It’s unlikely Manitoba Seed Growers Association (MSGA) members will be doing a happy dance or celebrating like kids winning a hockey championship, but Manitoba is No. 1 — and for the second year in a row.
Manitoba had more inspected acres of pedigreed seed than any other province in 2014 and 2013 — thanks mainly to soybeans.
The figures, as of Oct. 31, were presented to the Interprovincial Seed Growers meeting in Winnipeg Nov. 7.
“It’s very exciting,” MSGA president Eric McLean said Nov. 8 in an interview from his farm near Oak River.
“Because soybeans expanded and wheat and barley acres contracted in Saskatchewan and Alberta, coupled with some bad weather that afflicted southeast Saskatchewan or different areas of Alberta, we have happened to get ahead.”
Manitoba had 311,190 acres of inspected pedigreed seed in 2014, compared to 279,331 in Alberta and 276,310 in Saskatchewan.
Last year, Manitoba’s pedigreed acreage was slightly higher at 330,648, beating Saskatchewan for top spot by less than a section — just 608 acres.
What makes the feat stand out is that Manitoba has around 12 million acres of cropland compared with around 38 million in Saskatchewan and 34 million in Alberta.
In 2014, pedigreed seed acres accounted for almost three per cent of Manitoba’s crop production versus Saskatchewan’s 0.73 and Alberta’s 1.2 per cent.
At 123,061 acres, pedigreed soybeans made up the most seed acres in Manitoba this year, accounting for 40 per cent.
Wheat was second with 97,359 acres, representing 31 per cent of Manitoba’s seed acres.
Ryegrass and alfalfa were third and fourth at 14,815 and 13,089 acres — double the pedigreed barley acres. Manitoba’s pedigreed wheat acres exceeded Alberta’s at 68,003, but were lower than Saskatchewan’s 114,616.
Manitoba grew no pedigreed hybrid canola in 2014. Most of it is produced in southern Alberta on irrigated land. This year Alberta had 52,923 acres of pedigreed hybrid canola; Saskatchewan had 16.
McLean doesn’t expect Manitoba to stay at the top of the heap, given Saskatchewan and Alberta’s land base. But he also sees continued growth until Manitoba’s commercial soybean plantings level off and until Saskatchewan seed growers fill Saskatchewan’s demand.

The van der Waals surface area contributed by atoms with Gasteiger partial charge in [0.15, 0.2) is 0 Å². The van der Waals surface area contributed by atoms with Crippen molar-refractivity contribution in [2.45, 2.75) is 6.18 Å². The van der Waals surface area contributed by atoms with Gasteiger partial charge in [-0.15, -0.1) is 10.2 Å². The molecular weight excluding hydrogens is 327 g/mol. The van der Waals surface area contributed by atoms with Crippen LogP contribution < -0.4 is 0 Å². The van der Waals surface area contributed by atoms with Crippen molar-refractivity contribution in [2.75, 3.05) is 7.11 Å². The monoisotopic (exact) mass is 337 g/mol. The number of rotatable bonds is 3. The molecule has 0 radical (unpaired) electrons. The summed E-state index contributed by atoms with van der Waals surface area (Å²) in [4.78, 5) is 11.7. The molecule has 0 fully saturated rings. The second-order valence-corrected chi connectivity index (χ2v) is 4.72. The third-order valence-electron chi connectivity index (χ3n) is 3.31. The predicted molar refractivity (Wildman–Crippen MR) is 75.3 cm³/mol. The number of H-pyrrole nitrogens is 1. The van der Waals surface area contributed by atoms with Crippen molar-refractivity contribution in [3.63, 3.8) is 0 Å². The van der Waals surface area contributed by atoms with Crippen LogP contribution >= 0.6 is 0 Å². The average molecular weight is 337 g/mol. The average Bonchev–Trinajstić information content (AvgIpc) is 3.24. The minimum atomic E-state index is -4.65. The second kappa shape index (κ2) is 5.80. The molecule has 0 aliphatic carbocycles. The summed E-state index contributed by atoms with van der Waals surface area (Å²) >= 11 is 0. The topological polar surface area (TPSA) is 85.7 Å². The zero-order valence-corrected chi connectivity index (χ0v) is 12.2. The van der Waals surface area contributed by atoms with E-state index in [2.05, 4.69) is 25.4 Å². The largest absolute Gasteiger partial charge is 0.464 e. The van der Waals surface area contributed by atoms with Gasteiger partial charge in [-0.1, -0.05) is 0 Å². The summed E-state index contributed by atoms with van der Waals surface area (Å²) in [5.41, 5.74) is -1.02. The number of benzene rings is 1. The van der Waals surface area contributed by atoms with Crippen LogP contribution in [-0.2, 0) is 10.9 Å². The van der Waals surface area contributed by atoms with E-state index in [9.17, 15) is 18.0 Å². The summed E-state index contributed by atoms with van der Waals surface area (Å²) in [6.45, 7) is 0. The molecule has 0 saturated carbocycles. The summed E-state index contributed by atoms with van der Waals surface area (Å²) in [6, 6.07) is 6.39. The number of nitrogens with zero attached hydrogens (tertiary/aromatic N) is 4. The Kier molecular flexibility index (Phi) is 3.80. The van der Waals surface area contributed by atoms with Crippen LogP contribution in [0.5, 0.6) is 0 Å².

“Eventually Saskatchewan will produce its own soybean seed, but in the meantime we will fill the need until the security blanket is there for them to do it themselves,” he said.
McLean said he sold soybean seed to farmers in his local area, but the surplus went to eastern Saskatchewan.
“When they dabble, they dabble with sections, (of land),” McLean said. “There were a lot of soybeans we shipped to Estevan, Weyburn for guys to play with this year.”
At 123,061 acres of pedigreed soybean seed, Manitoba was second only to Ontario at 129,258. McLean expects next year Manitoba will surpass Ontario.
Manitoba farmers have crop insurance for soybean, but given that soybeans are Manitoba’s biggest pedigreed crop, the MSGA is hoping the Manitoba government will introduce higher crop insurance coverage, McLean said. A number of other pedigreed seed crops have higher coverage reflecting their higher market value.
The Manitoba Agricultural Services Corporation (MASC) is ready, but it’s a matter of budget priorities, said Craig Thomson, MASC’s vice-president of insurance.
“If everything falls into place and it is a high priority for the government and for us we’re ready with the design of the program,” Thomson said. “Again we’ll be looking at it for the upcoming year (2015). But there are no guarantees. We looked at it in 2013 and 2014 as well and had higher priorities for limited budget dollars.”
Some of those priorities included a revamped forage insurance program and allowing farmers to buy higher Excessive Moisture Insurance.
While farmers pay for those programs, the provincial and federal governments also subsidize them.
The MSGA hopes crop insurance could transfer some of the funds used to underwrite pedigreed crops declining in acreage to soybeans, McLean said.
“We’re happy to hear that there is progress being made,” he said. “We want to work with them (MASC) to continue to help foster that relationship. At the end of the day though, it’s an inequity.”